8 Foods That Only Real Arizonans Love
Arizonans are an eclectic bunch. Historically, the 48th state has been home to Spanish explorers, Wild West cowboys, Native American tribes, Mormon settlers and a myriad of passers through. With only 38 percent of state residents having actually been born here, today’s Arizona remains a melting pot of cultures.
That’s not to say we lack similarities. While Chicago transplants cling to their Cubs and deep-dish pies and New Yorkers beep their horns and search out good bagels, some local delicacies have brought us all together through the love of a great, homestyle dish. Here are eight foods only an Arizonan would love.
Cactus pad tacos
When you live in the desert, you have to get a little creative when it comes to natural food sources. Native to the American southwest, Opuntia cactus (commonly called prickly pear) offers large, flat pads that can be roasted and eaten as a vegetable. Locals often use them in stews, or as a meat substitute in nopalito tacos. While it seems crazy to eat something that has sharp spines, nopales are actually high in fiber and only have about 16 calories per 100 grams, making them an ideal diet food. If you don’t want to bother plucking and de-thorning these babies yourself, visit Los Altos Ranch Market for fresh nopal or try the egg-topped spicy jalapeño version at Scottsdale’s Barrio Queen.
The Fry Bread House put this Native American specialty on the map when they nabbed a James Beard nod for American Classic eateries. It’s a simple dish: just flour, water, salt and a leavening agent cooked in oil. Add meat and beans for a tasty entrée, or keep it light and sweet with jam or honey and powdered sugar.
Don’t expect any of that weak-ass Southern “sweet tea” when you visit an Arizona restaurant. Here, plain old Lipton black tea is the norm, with passionfruit offered at trendier eateries. You’ll likely be asked if you want the little dish of sweetener packets with your tea, but if you’re trying to blend in with the natives, feel free to decline. We like our tea the same way we like our women – strong, dark and a little bitter.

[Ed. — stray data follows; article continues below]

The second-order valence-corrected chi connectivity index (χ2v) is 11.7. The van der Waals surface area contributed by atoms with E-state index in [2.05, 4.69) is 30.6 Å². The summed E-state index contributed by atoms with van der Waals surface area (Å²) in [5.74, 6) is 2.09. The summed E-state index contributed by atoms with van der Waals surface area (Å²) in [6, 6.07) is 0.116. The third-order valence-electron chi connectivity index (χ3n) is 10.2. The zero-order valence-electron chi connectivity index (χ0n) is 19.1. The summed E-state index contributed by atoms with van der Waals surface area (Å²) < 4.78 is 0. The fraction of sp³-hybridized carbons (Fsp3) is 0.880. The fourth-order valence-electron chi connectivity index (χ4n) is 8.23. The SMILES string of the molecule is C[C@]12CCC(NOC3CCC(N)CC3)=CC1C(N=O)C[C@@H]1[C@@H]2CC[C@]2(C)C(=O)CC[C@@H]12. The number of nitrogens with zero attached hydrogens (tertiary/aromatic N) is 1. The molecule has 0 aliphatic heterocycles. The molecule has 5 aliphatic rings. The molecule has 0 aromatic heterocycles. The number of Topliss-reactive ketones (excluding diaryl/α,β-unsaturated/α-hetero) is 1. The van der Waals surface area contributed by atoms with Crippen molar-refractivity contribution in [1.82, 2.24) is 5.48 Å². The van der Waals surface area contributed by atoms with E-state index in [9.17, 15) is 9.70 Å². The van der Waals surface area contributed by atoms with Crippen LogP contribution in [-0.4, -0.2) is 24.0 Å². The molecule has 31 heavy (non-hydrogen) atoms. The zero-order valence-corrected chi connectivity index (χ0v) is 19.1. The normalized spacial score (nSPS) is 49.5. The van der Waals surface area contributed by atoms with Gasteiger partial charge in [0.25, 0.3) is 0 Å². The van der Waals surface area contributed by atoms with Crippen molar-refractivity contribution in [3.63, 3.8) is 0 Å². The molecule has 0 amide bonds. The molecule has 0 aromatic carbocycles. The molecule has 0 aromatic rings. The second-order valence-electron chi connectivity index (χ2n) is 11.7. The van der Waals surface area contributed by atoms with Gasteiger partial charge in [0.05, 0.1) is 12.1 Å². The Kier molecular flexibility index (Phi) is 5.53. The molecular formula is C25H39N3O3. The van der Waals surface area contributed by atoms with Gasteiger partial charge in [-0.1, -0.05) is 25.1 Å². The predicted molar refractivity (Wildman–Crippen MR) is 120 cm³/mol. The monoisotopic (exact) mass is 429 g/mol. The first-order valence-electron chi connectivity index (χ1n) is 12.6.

Arizonans are a practical bunch. Work smarter, not harder, right? So if we’re going to harvest a spiked plant that looks like it wants to kill you, we might as well use the whole plant. The fruit of the Opuntia is plucked, juiced and distilled into sweet, sticky syrup that’s widely used as a flavoring in everything from tea and honey to pancake syrup and margaritas (El Chorro’s is particularly heavenly). Its flavor can be tart and lime-like or mild and sweeter than watermelon, depending on variety and ripeness.
Sonoran hot dogs
What’s your condiment preference: Ketchup? Mustard? Mayo? When an Arizonan dresses a wiener, we go all out. Our dogs are wrapped in bacon, smothered with pinto beans, piled with jalapeño salsa and condiments, and finished with roasted chiles. Chow down on one of these monsters at wiener shacks including Tucson-based El Güero Canelo, which got a nod from Man vs. Food’s Adam Richman, Nogales Hot Dogs or Short Leash in downtown Phoenix.
No, we’re not talking about the ‘80s Puerto Rican boy band. A traditional Mexican soup made with hominy and beef tripe (aka intestines), this menudo is a staple of authentic south-of-the-border restaurants such as South Phoenix’s Comedor Guadalajara and Tacos Los Altos in Flagstaff. Arizonans generally prefer the red broth variety over white, with many eateries opting to make menudo a weekend special rather than a daily offering due to the preparation time involved.
This piquant pepper is the “pumpkin spice” of the Southwest. Seriously, Arizonans will put them on (or in) everything: cocktails, hummus, soups, butter, jam and chocolate. Even most of the cornbread here contains jalapeños, which to east coast transplants is a sin against the South.
Creepy crawly critters
Arizona’s cowboys couldn’t be picky when it came to desert eats – and desert meats. In lean times, you eat what’s available. So it’s no surprise that a few ornery little creatures made it onto some Phoenix-area menus. From the juicy rattlesnake bites at Wild West themed eatery Rustler’s Rooste to lizards-on-a-stick at the 2009 Arizona State Fair, locals are willing to bite into anything once. Oh, and don’t be fooled – they never taste like chicken.